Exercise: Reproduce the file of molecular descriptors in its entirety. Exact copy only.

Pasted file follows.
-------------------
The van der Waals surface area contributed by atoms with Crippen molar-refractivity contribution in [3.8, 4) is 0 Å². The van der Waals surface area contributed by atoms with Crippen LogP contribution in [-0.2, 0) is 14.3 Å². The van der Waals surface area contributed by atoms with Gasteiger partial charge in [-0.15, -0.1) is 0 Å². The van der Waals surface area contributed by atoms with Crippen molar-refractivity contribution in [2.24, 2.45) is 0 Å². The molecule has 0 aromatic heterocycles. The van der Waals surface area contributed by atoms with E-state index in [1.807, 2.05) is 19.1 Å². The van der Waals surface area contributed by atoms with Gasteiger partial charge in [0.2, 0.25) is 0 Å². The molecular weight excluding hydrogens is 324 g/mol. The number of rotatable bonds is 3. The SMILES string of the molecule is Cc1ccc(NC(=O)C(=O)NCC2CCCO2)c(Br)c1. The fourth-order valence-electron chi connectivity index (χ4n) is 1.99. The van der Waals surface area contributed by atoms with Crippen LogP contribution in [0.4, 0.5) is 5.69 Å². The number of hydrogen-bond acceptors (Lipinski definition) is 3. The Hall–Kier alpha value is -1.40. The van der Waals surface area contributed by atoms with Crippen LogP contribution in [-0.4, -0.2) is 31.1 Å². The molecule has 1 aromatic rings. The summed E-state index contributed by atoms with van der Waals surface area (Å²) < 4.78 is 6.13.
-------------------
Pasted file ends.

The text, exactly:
The van der Waals surface area contributed by atoms with Crippen molar-refractivity contribution in [3.8, 4) is 0 Å². The van der Waals surface area contributed by atoms with Crippen LogP contribution in [-0.2, 0) is 14.3 Å². The van der Waals surface area contributed by atoms with Gasteiger partial charge in [-0.15, -0.1) is 0 Å². The van der Waals surface area contributed by atoms with Crippen molar-refractivity contribution in [2.24, 2.45) is 0 Å². The molecule has 0 aromatic heterocycles. The van der Waals surface area contributed by atoms with E-state index in [1.807, 2.05) is 19.1 Å². The van der Waals surface area contributed by atoms with Gasteiger partial charge in [0.2, 0.25) is 0 Å². The molecular weight excluding hydrogens is 324 g/mol. The number of rotatable bonds is 3. The SMILES string of the molecule is Cc1ccc(NC(=O)C(=O)NCC2CCCO2)c(Br)c1. The fourth-order valence-electron chi connectivity index (χ4n) is 1.99. The van der Waals surface area contributed by atoms with Crippen LogP contribution in [0.4, 0.5) is 5.69 Å². The number of hydrogen-bond acceptors (Lipinski definition) is 3. The Hall–Kier alpha value is -1.40. The van der Waals surface area contributed by atoms with Crippen LogP contribution in [-0.4, -0.2) is 31.1 Å². The molecule has 1 aromatic rings. The summed E-state index contributed by atoms with van der Waals surface area (Å²) < 4.78 is 6.13.